Olivia Ryan | September 30, 2021
Victorians know all too well how the frustration of being pent up inside can challenge your motivation and creativity. But WA-born Chey Jordan saw Victoria’s sixth lockdown as a chance to truly immerse himself in music making and put his creativity and resourcefulness to the test.
The solo artist, who had spent only a handful of days in lockdown before moving to Melbourne, zoomed in from his studio apartment, the room where he alone has managed to write a new song every day. He laughed holding up his microphone,
“Look, I’m using a sock as a pop filter for my microphone right now!”
It was, after all, the indie music scene that inspired Chey to try his hand at being a solo artist. Reflecting upon his childhood, he remembers banging on the back of an ice cream tub with a stick to keep tempo for his classically trained guitarist brother and listening to a collection of the iconic 2000s So Fresh CDs. It wasn’t until he discovered the likes of Rex Orange County that he was introduced to the world of genre-bending, experimental bedroom music.
The influence is clear in his new single ‘wait 4 u’. The song has climbed up the Triple J Unearthed charts to rank at #4 in the pop genre, and Chey recently announced the profits from this song will be donated to Australian healthcare workers. Musically, the indie piece screams of summer with introspective lyrics that are tinged with heartbreak, dreamy background vocals and a mellow bass riff recorded by a friend in WA.
“I learned the riff, but I really didn’t like the sound of it, so I got one of my friends to do it.”
Such is the power of the bedroom music, having helped preserve a lively, albeit socially distanced, music scene over the past year and a half. With a multiplicity of streaming platforms for artists to upload to and focus on lo-fi DIY, the genre’s prominence has never been greater. It has democratised music, removing the industry’s gatekeepers and granting artists like Chey the chance to share their work with the world.
It has also given them opportunities to work together in new and exciting ways. Chey’s ambition to collaborate with other creatives, be they old friends or seasoned industry professionals, is clear. Recently, it has seen him meet with the likes of Baker Boy and work as an assistant on the Sam Neill film, RAMS. Like most in the industry, he counts the experiences he has had after dropping out of high school to try his hand at music while studying IT on the side, as having been a result of both hard work and luck.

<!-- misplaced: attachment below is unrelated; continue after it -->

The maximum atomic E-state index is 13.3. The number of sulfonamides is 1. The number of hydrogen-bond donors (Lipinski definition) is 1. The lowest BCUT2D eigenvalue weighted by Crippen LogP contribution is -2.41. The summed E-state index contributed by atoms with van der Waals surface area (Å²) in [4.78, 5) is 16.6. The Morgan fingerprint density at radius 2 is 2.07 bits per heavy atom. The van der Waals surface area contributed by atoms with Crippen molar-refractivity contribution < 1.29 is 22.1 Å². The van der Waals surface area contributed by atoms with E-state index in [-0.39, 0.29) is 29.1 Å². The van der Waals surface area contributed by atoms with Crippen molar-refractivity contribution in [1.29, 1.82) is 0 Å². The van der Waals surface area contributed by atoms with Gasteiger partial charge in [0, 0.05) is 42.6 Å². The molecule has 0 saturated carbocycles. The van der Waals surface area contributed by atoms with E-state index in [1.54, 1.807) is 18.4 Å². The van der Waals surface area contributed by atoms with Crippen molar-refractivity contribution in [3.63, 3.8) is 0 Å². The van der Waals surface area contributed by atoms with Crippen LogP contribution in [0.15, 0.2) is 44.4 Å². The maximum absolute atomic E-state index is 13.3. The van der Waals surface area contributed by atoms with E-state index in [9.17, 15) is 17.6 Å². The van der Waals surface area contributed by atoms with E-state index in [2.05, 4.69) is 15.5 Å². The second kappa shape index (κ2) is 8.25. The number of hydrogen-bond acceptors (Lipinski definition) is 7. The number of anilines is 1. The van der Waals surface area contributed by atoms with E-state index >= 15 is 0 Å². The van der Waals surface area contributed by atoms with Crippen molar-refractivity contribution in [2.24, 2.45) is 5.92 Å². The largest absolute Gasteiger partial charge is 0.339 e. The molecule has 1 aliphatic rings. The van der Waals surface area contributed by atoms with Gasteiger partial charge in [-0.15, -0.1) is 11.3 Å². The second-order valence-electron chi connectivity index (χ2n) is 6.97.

Despite starting a thriving IT business as well as a clothing line during 2020, Chey took the chance move to Melbourne and pursue his passion for music, confident that there is no better time than now, at age 19 to “make mistakes”. Asked whether music is his calling, he answered:
“I don’t know if I’d say it’s my calling. I really just don’t take myself seriously…it’s fun and I’ve got to do it while it lasts – whether it gets me paid, or whether it’s just fun.”
Chey is strikingly thoughtful with his responses, while being entirely candid. He has been open in talking about his own struggles with mental health issues and is a passionate advocate for discussions surrounding mental wellbeing.
“I make it a big mission of mine to say to people, it’s ok to have mental health issues…you can still go and do whatever you want, you can still meet Sam Neill! To have a therapist as someone to go to and talk to, it should be totally normal. There doesn’t need to be a stigma around it.”
With hopes of restrictions easing soon, Chey is itching to explore Melbourne’s vibrant arts scene and is eager to meet and work with fellow creatives.
“This is a call out: whether you’re a music video director or you do costume design, I would love to get in touch.”
While an album may be “on the cards” in the future, he’s not rushing into one just yet.
“I want more than ever just to get in a room with someone, not just myself and this sock-covered microphone, and start talking, and making music and videos”.
Somehow, I’m quite sure it won’t be just Chey and his sock making music for too much longer.